by Dr. Terry Stoops
Director of the Center for Effective Education, John Locke Foundation
On Tuesday, the Charlotte Observer reported that the Charlotte-Mecklenburg Schools planned to use a book titled “Jacob’s New Dress” in all first-grade classes as part of the district’s anti-bullying efforts.
After teachers raised objections to the book, which tackles the “unique challenges faced by boys who don’t identify with traditional gender roles,” school district officials announced plans to replace it with “Red: A Crayon’s Story,” a book about “finding the courage to be true to your inner self” that apparently “can be read on multiple levels.”
Setting aside the issue of conflicting values and morals, parents and teachers were right to question the use of these materials in elementary school classrooms. Anti-bullying programs in the early grades need not address the various motives for the behavior but simply the behavior itself. That is because the types of cognitive operations needed to recognize complex, abstract concepts typically do not arise until the child approaches adolescence. I am not a child psychologist, but I think a compelling case could be made that “Jacob’s New Dress” is developmentally inappropriate.
Even more serious is the fact that “Jacob’s New Dress” is a distraction from the core mission of public schooling. Taxpayers invest billions of dollars in North Carolina public schools to ensure that all children receive a “sound basic education,” that is, the attainment of a core body of knowledge and skills that will enable all students to have an equal chance of success in their chosen career or college. Yet, state test results from 2016 show that only around 53 percent of Charlotte-Mecklenburg Schools students, and less than half statewide, are “career and college ready.”
For school districts that have appeared to abandon their focus on high-quality and developmentally appropriate instruction, parents are faced with a choice. Work within the district system to ensure that the focus remains on providing a “sound basic education” or choose a private, home, or charter school that better meets the educational needs of their children. Increasingly, parents are choosing the latter.
Mecklenburg County had a 44 percent increase in homeschooling between 2011 and 2016. Homeschool enrollment in the eight counties in the region (Cabarrus, Catawba, Gaston, Lincoln, Mecklenburg, Iredell, Rowan, and Union) has increased at a similar rate. Private school enrollment growth in the region has been more modest, only increasing 2 percent during this period. There has even been a slight decrease in private school enrollment in Mecklenburg County, although that may be indicative of the popularity of charter schools.
Not including the two statewide virtual charter schools, nine of the ten largest charter schools in North Carolina are in the eight-county region mentioned above. Franklin Academy, the third largest charter in the state, is in Wake County. The remaining nine Charlotte-area charter schools enroll approximately 14,000 students. That figure does not even include other large charters in the region, such as Piedmont Community Charter School in Gastonia (over 1,300 students) and Queen’s Grant Community School in Mint Hill (over 1,200 students) that did not make the top ten. All told, tens of thousands of parents have opted to send their children to charter schools in the area. Many cross county lines and travel great distances to do so. Tens of thousands of additional parents never get the chance.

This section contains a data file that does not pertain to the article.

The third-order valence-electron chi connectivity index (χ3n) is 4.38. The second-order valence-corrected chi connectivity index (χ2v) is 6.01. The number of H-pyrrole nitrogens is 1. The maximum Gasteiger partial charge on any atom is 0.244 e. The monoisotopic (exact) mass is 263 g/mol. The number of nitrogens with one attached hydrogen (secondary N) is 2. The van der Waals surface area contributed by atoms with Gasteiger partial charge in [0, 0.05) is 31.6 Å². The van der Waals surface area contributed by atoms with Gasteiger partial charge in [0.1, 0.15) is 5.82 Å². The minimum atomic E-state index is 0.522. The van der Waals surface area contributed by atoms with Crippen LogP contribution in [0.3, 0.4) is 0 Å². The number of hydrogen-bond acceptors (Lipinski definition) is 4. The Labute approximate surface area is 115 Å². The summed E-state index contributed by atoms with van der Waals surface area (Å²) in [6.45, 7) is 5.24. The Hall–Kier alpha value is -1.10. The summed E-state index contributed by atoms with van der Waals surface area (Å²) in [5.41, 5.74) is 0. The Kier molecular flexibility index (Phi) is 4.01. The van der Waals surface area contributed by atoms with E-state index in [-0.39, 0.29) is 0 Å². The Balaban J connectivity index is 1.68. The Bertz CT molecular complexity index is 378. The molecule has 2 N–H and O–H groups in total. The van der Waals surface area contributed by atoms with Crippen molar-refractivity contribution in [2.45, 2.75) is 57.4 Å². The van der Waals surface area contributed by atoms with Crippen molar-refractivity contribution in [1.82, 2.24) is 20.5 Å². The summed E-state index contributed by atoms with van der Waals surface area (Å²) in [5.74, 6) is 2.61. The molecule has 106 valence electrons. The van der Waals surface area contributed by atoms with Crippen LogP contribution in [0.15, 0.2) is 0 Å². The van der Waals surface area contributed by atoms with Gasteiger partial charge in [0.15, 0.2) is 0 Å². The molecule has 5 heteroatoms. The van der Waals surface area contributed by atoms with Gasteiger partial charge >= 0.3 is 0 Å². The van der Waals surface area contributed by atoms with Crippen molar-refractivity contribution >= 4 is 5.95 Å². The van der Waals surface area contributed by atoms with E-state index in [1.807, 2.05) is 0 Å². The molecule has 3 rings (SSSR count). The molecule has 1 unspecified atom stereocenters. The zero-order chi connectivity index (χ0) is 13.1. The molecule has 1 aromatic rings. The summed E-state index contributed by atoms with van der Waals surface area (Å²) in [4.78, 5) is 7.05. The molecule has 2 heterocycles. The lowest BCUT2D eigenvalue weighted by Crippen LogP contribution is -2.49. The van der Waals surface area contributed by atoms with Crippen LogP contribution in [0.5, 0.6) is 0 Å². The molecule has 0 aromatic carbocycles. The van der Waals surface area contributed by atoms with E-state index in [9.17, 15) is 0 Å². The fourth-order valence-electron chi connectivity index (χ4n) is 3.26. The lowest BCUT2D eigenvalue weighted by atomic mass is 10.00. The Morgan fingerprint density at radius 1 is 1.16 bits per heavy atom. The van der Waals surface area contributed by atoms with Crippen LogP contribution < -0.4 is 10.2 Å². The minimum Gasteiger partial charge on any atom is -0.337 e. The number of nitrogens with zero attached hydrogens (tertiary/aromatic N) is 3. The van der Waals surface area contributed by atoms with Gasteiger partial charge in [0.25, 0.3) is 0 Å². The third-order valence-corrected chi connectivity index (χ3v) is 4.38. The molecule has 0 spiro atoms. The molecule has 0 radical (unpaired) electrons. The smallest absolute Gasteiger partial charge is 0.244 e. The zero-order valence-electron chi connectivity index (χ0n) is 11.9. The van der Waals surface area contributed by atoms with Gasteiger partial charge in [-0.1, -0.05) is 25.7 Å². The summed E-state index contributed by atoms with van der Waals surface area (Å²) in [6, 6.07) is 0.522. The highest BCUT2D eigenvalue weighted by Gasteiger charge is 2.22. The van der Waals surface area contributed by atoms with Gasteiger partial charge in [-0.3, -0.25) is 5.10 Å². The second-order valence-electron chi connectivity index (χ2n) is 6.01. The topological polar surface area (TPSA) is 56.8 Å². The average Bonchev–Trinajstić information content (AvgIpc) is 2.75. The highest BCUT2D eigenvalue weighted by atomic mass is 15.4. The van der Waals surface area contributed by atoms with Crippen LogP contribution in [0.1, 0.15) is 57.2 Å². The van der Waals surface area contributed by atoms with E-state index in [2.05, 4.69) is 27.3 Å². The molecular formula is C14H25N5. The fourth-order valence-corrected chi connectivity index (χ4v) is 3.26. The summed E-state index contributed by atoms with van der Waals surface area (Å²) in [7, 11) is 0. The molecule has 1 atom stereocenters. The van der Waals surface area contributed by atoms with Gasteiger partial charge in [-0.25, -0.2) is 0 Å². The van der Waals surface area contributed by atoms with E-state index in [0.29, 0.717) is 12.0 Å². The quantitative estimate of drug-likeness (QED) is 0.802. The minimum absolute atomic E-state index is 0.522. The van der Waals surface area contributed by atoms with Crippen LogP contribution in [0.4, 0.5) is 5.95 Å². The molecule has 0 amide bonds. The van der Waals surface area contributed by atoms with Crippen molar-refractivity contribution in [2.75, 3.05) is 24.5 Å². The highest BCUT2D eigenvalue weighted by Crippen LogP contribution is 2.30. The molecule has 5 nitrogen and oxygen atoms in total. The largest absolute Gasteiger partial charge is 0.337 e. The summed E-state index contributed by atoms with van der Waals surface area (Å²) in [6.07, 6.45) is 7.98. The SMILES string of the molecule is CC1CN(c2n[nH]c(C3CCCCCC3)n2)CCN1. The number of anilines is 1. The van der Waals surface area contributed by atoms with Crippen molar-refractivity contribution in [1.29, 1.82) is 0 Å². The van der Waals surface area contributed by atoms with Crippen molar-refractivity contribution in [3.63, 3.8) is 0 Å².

According to the N.C. Department of Public Instruction’s Office of Charter Schools, over 37,000 students are on one or more charter school wait lists. And that December 2016 survey included only 103 of the state’s 167 charter school in operation. While Office of Charter Schools officials did not provide additional details in their report to the state legislature, there is little doubt that Charlotte-area parents are well represented in this figure.
What can be done? Currently, state statute permits charter schools to increase their enrollment by 20 percent each year. The State Board of Education may authorize enrollment growth of greater than 20 percent if certain conditions are met. It is time to increase the yearly enrollment cap or issue waivers that authorize charter schools with sizable wait lists to provide as many seats as their infrastructure will allow. Such measures could later be reversed when the supply of charter school seats is able to meet the demand.
In sum, the best response to the “Jacob’s New Dress” controversy has nothing to do with launching an investigation, reprimanding the district, or taking even more drastic or punitive measures. Rather, lawmakers should do something positive – ensure that every family in North Carolina has the access and the means to high-quality educational options.